Based on the model, many predictions were made of how the COVID-19 pandemic might progress in India. Some of them included alternative scenarios of COVID-19 spread in the past, depending on when the lockdown began. Others were likely outcomes in the future, based on the current trend, relaxation of lockdown measures, and more stringent measures. All these predictions were made using "robust data" publicly available at the COVID-19 India database.

India's 'supermodel': Some conclusions


  1. Delaying the initial lockdown (starting 25 March) would have made the pandemic more difficult to manage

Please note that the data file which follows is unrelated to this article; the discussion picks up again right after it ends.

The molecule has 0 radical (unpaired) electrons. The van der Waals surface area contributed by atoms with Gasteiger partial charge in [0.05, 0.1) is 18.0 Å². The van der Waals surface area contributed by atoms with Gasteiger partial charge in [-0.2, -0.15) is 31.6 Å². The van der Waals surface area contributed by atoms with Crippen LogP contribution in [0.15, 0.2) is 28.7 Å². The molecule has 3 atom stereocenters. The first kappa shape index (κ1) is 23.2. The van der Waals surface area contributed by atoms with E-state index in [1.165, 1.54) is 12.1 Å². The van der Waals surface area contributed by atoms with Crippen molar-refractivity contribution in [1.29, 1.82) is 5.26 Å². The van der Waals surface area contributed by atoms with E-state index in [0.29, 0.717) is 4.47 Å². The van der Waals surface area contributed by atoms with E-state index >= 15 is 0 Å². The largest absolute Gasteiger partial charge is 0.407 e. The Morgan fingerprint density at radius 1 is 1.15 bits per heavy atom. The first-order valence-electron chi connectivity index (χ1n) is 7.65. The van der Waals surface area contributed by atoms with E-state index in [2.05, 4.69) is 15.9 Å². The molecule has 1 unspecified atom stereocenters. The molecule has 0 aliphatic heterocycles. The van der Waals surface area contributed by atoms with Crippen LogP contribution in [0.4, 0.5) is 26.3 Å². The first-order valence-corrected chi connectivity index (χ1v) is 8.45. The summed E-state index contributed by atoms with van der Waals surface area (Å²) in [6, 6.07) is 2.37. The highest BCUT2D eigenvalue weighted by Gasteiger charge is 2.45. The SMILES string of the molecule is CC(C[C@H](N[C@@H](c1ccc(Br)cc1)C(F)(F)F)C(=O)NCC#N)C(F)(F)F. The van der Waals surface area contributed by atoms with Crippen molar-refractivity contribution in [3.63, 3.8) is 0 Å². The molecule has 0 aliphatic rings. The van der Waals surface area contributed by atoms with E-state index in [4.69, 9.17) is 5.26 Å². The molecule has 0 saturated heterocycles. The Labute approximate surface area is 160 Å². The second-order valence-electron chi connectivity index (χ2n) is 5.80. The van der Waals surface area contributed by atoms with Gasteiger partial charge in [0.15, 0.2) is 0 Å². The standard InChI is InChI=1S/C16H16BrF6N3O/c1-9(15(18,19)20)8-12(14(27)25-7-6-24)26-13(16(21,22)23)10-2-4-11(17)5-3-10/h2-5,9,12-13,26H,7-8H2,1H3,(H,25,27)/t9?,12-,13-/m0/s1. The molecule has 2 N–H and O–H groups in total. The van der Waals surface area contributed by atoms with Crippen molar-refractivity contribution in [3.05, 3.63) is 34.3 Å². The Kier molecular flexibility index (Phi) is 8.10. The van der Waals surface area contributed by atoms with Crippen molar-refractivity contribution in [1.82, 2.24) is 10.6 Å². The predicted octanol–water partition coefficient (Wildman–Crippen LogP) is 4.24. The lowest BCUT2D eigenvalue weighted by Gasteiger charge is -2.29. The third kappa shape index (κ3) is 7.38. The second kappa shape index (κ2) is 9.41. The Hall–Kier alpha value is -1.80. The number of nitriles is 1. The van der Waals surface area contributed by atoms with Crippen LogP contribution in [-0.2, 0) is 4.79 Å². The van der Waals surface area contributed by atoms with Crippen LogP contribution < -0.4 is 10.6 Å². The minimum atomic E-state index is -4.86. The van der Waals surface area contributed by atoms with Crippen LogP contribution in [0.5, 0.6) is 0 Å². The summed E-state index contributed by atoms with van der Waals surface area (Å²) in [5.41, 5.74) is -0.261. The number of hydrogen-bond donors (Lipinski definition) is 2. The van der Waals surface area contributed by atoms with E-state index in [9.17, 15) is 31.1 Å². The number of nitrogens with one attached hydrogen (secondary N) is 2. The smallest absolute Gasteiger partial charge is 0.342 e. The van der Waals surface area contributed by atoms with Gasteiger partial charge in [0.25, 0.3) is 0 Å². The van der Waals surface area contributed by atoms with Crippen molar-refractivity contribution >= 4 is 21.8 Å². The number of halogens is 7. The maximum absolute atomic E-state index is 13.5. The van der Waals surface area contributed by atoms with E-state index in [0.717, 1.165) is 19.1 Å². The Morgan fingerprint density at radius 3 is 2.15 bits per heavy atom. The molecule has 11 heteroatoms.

2. The actual lockdown saw over 10 lakh active symptomatic cases peaking around end of September, and one lakh recorded COVID-linked deaths. The No lockdown scenario predicts over 140 lakh peak active (symptomatic) cases by June, and 26 lakh deaths by end August.
  3. lockdown from 1 Apr onwards predicted 40-50 lakh peak active cases by June and 7-10 lakh deaths by end of August.
  4. The mass exodus of reverse migration of labourers from Mumbai and Delhi in May-June did not significantly alter overall outcomes at the state and national levels


  1. More people could contract COVID-19 during the upcoming festival and winter seasons
  2. Relaxing the lockdown/other protective measures currently in place can result in a steep rise – up to 26 lakh infections within a month
  3. District and higher level lockdowns not much effective now